By Paul Taylor
BRUSSELS (Reuters) - China is closer to joining the major league of reserve currencies with a deal possible later this year to include the yuan in the International Monetary Fund's unit of account, international finance officials say.
However the United States, where China's growing economic and political muscle is a source of strategic concern in Congress, is reluctant to add the yuan so soon to the basket of currencies that make up the IMF's Special Drawing Rights.
U.S. Treasury Secretary Jack Lew said after a visit to Beijing this week the yuan was not yet ready to join the virtual currency that defines the value of the IMF's reserves, used for lending to countries in financial difficulty.
"While further liberalization and reform are needed for the (yuan) to meet this standard, we encourage the process of completing these necessary reforms," Lew said in a speech in San Francisco on Tuesday.
The yuan, also known as the renminbi or RMB, is already the world's fifth most-used trade currency. Beijing has made strides this year in introducing the infrastructure needed to float it freely on global capital markets.
European members of the Group of Seven major industrialized economies - Germany, Britain, France and Italy - favor adding the yuan this year to the basket that comprises the dollar, the euro, the yen and the pound sterling. Japan, like the United States, is more cautious, the officials said.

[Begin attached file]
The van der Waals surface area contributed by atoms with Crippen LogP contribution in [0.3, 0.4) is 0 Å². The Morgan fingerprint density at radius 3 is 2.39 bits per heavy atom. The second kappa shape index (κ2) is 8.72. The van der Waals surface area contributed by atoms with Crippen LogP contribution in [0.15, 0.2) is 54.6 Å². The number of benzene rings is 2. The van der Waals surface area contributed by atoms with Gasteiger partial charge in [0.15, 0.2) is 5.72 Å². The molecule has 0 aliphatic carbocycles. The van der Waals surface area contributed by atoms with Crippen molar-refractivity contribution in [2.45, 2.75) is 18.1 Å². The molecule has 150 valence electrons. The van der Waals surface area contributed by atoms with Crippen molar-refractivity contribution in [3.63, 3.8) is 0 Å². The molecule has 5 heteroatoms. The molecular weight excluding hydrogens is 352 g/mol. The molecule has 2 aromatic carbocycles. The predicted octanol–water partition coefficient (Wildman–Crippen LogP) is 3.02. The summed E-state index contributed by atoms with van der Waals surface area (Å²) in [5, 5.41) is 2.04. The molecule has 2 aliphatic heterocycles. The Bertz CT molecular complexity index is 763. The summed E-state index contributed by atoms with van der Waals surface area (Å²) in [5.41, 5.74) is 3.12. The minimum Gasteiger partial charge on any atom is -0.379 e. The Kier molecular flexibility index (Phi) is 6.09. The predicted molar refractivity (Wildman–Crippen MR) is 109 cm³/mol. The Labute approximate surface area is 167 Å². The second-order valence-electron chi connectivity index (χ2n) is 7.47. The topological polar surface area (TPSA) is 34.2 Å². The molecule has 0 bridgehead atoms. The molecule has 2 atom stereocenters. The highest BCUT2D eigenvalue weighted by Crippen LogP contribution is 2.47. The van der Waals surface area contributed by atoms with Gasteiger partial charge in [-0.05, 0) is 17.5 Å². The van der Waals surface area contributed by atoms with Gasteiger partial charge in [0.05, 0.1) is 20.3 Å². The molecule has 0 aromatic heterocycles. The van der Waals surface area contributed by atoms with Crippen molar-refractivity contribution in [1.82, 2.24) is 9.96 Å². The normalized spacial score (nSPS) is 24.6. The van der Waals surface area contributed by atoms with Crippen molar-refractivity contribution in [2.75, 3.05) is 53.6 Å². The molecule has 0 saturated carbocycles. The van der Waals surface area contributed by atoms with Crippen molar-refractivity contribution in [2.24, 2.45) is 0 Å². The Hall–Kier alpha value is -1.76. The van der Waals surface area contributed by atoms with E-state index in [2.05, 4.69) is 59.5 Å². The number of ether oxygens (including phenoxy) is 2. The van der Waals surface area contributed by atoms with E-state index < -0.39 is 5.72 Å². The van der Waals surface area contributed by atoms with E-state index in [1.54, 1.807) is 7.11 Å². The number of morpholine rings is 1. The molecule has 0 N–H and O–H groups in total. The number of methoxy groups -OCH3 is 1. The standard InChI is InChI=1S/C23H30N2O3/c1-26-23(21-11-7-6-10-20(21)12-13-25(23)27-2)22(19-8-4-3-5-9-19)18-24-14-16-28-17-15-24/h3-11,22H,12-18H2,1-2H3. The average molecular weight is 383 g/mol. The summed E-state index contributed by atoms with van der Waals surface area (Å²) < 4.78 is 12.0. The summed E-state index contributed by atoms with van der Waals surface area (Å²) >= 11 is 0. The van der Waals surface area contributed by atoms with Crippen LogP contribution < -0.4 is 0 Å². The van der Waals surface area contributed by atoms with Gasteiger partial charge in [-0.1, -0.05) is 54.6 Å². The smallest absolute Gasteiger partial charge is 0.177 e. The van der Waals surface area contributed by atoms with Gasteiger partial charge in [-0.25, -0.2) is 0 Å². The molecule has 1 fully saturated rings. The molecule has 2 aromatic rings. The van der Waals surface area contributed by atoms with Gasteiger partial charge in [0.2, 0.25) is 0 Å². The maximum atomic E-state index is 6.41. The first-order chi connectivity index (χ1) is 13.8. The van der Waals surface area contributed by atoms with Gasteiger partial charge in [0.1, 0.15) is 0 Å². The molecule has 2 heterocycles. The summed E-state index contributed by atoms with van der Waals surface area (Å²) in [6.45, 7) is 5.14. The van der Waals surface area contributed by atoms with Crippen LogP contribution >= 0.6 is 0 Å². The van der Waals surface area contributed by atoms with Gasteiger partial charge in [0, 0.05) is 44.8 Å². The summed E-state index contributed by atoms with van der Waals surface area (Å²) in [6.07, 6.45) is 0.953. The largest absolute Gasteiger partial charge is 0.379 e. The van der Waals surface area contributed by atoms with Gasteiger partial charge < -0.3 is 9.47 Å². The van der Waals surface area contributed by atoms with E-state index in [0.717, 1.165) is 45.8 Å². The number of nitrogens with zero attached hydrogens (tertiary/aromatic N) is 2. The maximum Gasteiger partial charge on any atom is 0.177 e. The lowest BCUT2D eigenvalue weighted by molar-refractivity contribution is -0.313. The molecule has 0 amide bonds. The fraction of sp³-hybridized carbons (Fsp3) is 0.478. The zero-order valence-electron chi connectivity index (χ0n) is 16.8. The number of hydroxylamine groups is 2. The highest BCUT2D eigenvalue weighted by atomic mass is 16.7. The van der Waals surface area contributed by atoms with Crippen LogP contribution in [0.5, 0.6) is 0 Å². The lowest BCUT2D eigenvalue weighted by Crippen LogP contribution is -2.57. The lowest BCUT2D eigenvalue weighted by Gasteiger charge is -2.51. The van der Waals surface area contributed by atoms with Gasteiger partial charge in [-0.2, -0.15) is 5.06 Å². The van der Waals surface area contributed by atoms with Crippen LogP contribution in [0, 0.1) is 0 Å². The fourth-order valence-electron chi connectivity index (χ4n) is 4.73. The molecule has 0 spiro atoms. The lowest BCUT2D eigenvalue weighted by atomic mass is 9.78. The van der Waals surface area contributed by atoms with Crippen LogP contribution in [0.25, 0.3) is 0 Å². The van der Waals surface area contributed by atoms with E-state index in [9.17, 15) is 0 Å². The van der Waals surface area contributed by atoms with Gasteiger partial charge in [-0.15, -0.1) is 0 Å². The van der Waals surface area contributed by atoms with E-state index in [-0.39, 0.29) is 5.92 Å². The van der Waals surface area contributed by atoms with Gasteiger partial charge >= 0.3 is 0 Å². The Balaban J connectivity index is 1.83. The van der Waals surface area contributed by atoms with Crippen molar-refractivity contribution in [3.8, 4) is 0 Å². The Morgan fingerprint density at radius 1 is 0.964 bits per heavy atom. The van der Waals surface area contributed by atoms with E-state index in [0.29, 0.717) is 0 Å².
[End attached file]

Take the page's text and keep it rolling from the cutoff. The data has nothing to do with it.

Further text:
The IMF's board will hold an initial discussion in May on China's request and a full five-yearly review of the SDR's composition will be conducted later in the year ahead of a decision expected in November, IMF officials said.
"The German side supports China's goal to add the RMB to the SDR currency basket based on existing criteria," Joachim Nagel, a member of the executive board of the German central bank, said last weekend at a high-level forum in Boao, on the southern Chinese island of Hainan.
The upcoming review could be a good opportunity to introduce the yuan into the basket, he said, adding: "We appreciate China's recent development and progress towards liberalization."
Chinese Premier Li Keqiang asked IMF chief Christine Lagarde last month to include the yuan in its SDR basket, pledged to speed up its "basic convertibility" and said China hoped to play an active role in international efforts to maintain financial stability, state news agency Xinhua said.
A euro zone central bank source said one route could see a phased entry into the SDR, linked to fulfilling the official criterion that the yuan must be "freely usable", which Western officials interpret as full convertibility.
It would be the first emerging market currency to join the SDR, marking another stage in China's rise as a global economic player and requiring the United States to accept a dilution of its unrivalled power in international finance.
While the Europeans are vying for commercial advantage in the world's second biggest economy, Washington sees Beijing also as an authoritarian strategic challenger that may not feel bound by rules written by the West.
The U.S. Congress has held up ratification of a 2010 reform of voting rights in the IMF intended to give China and other emerging economies more say.
Britain, keen to secure pole position for London as an offshore center for international trading in yuan, has taken the lead in pressing publicly for China's admission to the SDR.